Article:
When Eating Healthy Goes Too Far (Guest Post by Nora McUmber)

Nora McUmber (@therecoveryrunner), reached out to me a couple years back to start a discussion about disordered eating in college runners for a podcast she was starting. I was excited to see a college athlete contributing to this discussion, and ever since then I’ve been curious to read about her experience and share it on the blog!

Nora is a senior Education for Instruction major with a concentration in TESOL (Teaching English as a second language) and a minor in photography. She has been running since her freshmen year of high school and it has become a huge part of her life. When Nora is not running, she loves to do anything outdoors–hiking, biking, kayaking just to name a few. She is also very  passionate about breaking the stigma of mental health in the athletic world. She hopes that by sharing her experiences, she can help others who may be in a similar situation.

I remember a time when food was fun. I never cared to ask if it was healthy or unhealthy.

I remember a time when bread was not the enemy, and I NEVER felt guilty for eating certain foods. 

As I graduate from college this year, I’ve been reflecting on my four years of college and running. I have to admit I am a changed person, as I should be. I am terrified to re-enter a world where running and food aren’t the center of my personal universe. I find myself gradually separating my identity from the sport, and I find that I have picked up some un-healthy practices. The bubble has at last been popped and I see my distorted eating for what it is.


WWCT… What Would Coach Think? It’s my freshmen year of college and I’m in the cafeteria with my roommate. I look over the oil soaked veggies and fried chicken being served and *sigh*, looks like it’s going to be another salad night for me. My heart sinks. I love fried chicken. I always have–who doesn’t?


I check my surroundings and locate two of my teammates seated in various spots of the cafeteria. I get out of line and head to the salad bar. I find my roommate at our regular spot, and see she has not one but two pieces of fried chicken. She drones on about how she’s planning to start a diet soon, but I’m not listening. I wish I could tell her that I am not judging her dinner choice, I envy her. I lean in close and whispered to her, then looked around again. She looks confused but gets up and comes back with another piece of chicken. I grab a stack of napkins and quickly wrap the chicken up and stuff it in my backpack. Later that night I unwrap it and devour my prize. Here it comes: the avalanche of guilt. It knocks me flat and I vow to eat healthier the rest of the week.


A Prevalent Issue

It’s hard for me to admit all of this because I often find myself thinking very technically. I like to think that every problem has a solution. The hard truth is, in the running community we often associate smaller with faster. I’ve heard it from my coach, I’ve felt the pressures from certain teammates, and it’s all I see when I look at the professional runners I idolize.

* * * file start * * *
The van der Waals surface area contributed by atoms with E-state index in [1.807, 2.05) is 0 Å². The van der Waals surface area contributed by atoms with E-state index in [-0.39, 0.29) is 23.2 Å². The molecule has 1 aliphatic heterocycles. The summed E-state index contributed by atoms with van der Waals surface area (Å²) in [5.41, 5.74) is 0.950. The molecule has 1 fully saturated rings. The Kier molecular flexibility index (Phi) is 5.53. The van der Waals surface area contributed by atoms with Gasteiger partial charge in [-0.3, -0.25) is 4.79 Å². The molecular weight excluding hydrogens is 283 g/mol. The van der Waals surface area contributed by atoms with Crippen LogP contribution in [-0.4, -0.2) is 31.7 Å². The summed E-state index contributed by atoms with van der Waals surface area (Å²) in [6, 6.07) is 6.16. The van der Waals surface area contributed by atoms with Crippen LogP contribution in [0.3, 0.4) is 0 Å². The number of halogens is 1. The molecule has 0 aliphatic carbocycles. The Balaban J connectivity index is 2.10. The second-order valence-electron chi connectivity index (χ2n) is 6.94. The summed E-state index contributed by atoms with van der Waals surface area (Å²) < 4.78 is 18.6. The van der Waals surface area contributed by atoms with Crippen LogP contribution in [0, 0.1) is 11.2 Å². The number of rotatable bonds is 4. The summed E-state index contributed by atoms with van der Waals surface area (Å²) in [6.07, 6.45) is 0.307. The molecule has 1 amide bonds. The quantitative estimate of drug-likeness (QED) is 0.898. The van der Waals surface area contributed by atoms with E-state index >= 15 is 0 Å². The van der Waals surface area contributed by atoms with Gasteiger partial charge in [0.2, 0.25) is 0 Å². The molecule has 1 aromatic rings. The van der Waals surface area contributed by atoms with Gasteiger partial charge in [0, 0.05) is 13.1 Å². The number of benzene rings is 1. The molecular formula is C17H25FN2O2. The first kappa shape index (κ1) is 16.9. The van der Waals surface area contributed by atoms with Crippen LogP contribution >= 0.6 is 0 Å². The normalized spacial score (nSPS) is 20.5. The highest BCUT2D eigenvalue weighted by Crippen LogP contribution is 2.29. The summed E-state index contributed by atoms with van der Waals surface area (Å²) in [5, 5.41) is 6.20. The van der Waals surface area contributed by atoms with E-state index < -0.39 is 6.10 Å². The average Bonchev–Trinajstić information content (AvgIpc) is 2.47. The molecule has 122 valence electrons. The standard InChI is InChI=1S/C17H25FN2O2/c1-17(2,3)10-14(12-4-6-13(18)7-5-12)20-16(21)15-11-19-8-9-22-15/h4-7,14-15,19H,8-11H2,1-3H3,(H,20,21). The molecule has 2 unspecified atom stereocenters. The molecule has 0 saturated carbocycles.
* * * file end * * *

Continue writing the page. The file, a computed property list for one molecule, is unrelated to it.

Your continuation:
Of course I realize now that most things people put out is just a highlight reel. Nobody is perfect all the time. But I wanted to eat, sleep, and breathe it. So when my teammates cut carbs I thought, Well if you want be the best I guess I should, too. I began associating bread with “bad.” I felt guilty for treating myself to some of the foods I used to love.

BREAKING NEWS (and I put this in all caps because I am speaking directly to my freshmen/ sophomore year self and anyone else who needs to hear this): that cookie is not the enemy. It is 100% okay to eat the whole bagel. It’s okay, it’s okay, it’s okay!

For me, the school cafeteria became a major anxiety trigger so I began taking my food to go and eat alone almost every day. I felt so much anxiety about eating something I deemed “unhealthy.” I’d like to write that I had some big realization or certain moment that happened that made me realize that what I was doing was unhealthy, but there wasn’t.

Positive Changes

I got so sick of limiting myself that I started thinking for myself. What works for ME? What works for MY body? What makes ME feel good?

The second I took control of my health, I stopped comparing. I found comfort in the fact that nobody was judging me. I found balance in not only my diet, but also in my life. Life is all about balance, and I’m happy to report that right now I’m living the best of both worlds. My coach still pushes for us to eat healthier, as he should since I think eating healthy is a key part to exceeding as an athlete. What he doesn’t realize is the environment sometimes can make athletes feel guilty for eating certain foods. My healthy may look different than my teammates healthy and that is 100% okay. Not everything works for everyone. The whole team isn’t going to fit into a box, it may work for some people but I believe every body is different.

Over the years I’ve gained weight, my body looks different and moves differently than it did back in my freshmen year. I love my body. I used to think that maybe if I lost weight or when my skin cleared up then, THEN I would be confident and be able to accept and love myself.

I’m a work in progress. I’m under construction. I’m not perfect but I refuse to wait for a better version of myself. Every day it gets easier, and with the support from loving teammates and family I feel more comfortable to be myself.

I no longer let food control me.